But for a short time at least missing two of their top five scorers wasn’t a problem. The depth the Capitals showed during last year’s Stanley Cup playoff run is still there. They needed it. And with another four games in six days upcoming, they might need it longer still. 

Copley wasn’t as good as he’d been in starts against the Wild, Jets and Colorado Avalanche. But Eller was able to handle a top-six role, Tom Wilson was again a factor in his fourth game back from a 16-game suspension and Washington got a goal from Connolly, who began the game on the fourth line after a rough night in Denver and by the second period against the Canadiens he was on the second line with Eller and Jakub Vrana.   

So after losing back-to-back games to end a five-game homestand, the Capitals have stabilized even without a full lineup. At 10-7-3 and with 23 standings points, Washington is in third place in the Metropolitan Division through 20 games.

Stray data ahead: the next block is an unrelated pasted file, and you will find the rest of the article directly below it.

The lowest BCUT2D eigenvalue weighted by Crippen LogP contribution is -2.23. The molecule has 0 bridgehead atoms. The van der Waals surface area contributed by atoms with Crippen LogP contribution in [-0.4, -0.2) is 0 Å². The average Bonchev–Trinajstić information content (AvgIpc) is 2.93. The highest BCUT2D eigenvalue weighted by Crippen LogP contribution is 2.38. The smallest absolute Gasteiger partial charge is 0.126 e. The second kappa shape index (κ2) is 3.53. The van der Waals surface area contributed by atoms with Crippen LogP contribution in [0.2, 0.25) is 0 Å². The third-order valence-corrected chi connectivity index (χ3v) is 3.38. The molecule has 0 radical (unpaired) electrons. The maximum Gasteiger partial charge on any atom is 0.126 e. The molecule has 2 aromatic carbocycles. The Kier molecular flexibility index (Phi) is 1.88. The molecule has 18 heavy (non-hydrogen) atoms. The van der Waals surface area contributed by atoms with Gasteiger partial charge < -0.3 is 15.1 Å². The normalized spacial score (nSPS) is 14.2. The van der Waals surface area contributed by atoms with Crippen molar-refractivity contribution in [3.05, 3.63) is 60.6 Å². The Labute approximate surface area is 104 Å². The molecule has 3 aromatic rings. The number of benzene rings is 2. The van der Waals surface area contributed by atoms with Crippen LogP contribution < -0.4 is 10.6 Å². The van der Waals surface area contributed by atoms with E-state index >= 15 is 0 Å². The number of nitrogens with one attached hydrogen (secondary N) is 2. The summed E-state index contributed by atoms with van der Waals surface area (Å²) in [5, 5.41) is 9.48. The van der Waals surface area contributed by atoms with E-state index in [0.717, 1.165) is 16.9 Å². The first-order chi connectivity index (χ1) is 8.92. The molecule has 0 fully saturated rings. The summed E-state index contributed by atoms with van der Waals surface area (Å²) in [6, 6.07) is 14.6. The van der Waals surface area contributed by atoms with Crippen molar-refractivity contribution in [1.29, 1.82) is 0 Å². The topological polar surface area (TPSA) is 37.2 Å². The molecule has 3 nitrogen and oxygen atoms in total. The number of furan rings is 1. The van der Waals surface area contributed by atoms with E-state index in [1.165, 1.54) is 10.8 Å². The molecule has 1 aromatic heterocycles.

The Caps have made it through a dangerous first quarter of the season in a reasonable spot. They could be like the Pittsburgh Penguins (7-8-4), who are already making trades and sit in last place after four losses in a row, or the Philadelphia Flyers (9-9-2), who have lost three straight. 

Instead, they knocked off one tough road trip (Vancouver, Edmonton, Calgary, Montreal) in late October and then this one in mid November with a 5-3-0 record. Things could have gone off the rails. That they did not is a victory in itself.